Image Source: Flickr user Helmut Spudich

At times where more than half of the world is in quarantine and lockdowns, Slovenia, a country in European Union, has announced itself as epidemic free.

The announcement was made by  Prime Minister Janez Jansa  in the parliament on Tuesday, where he said, “Slovenia has tamed the epidemic over the past two months… Today Slovenia has the best epidemiologic picture in Europe.”

The small country with a population of about 2 million, had declared an epidemic on March 12. Between then and becoming epidemic free, Slovenia witnessed 1,464 coronavirus cases and 103 deaths. Now, after two constant weeks of no more than 7 new cases of COVID 19 being reported everyday, the country has become the first one from Europe to declare independence from the virus.

And with this announcement, comes a host of changes. Now, people travelling from other states of EU will no longer need to stay in quarantine for 7 days upon arrival in Slovenia. Moreover, all bars and restaurants as well as small hotels with up to 30 rooms will be allowed to open next week. The country had already loosened up upon some of the rules of the lockdown imposed on in Mid March, with public transport resuming earlier this week.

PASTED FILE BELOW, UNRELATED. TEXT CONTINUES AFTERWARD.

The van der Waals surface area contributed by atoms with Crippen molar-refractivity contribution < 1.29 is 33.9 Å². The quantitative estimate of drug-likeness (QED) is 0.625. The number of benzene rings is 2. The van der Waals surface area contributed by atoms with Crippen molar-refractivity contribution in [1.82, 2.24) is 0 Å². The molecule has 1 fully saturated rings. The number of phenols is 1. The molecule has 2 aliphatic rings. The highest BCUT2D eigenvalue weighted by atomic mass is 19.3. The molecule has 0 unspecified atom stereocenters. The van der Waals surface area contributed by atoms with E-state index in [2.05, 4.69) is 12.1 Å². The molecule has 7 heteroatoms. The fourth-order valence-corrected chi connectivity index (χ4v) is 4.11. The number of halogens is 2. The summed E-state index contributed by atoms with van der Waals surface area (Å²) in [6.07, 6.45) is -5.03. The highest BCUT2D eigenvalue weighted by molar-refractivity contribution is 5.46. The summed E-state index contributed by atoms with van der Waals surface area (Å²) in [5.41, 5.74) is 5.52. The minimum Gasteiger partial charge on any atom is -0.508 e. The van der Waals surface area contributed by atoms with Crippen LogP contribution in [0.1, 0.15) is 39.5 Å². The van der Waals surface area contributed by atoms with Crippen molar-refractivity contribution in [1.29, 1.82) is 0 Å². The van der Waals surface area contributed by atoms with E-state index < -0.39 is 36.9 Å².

However, this also means that any help and financial packages that were announced for the citizens of Slovenia will expire this month. Moreover, anyone visiting from non EU states will still be kept in quarantine for 14 days, with some exceptions like diplomats and cargo transporters. Any foreigner showing signs of COVID infection will still not be allowed to enter the borders of Slovenia, for safety purposes.

Upon opening up of the country, people will still have to follow basic prevention rules, the government said, without elaborating. However, one can assume that this would include practicing social distancing, mandatory masks and so on, as the government guidelines suggest to wear masks in indoor public spaces and stand at least 1.5 metres (5 feet) apart. People would also need to disinfect hands upon entering public spaces by hand sanitisers.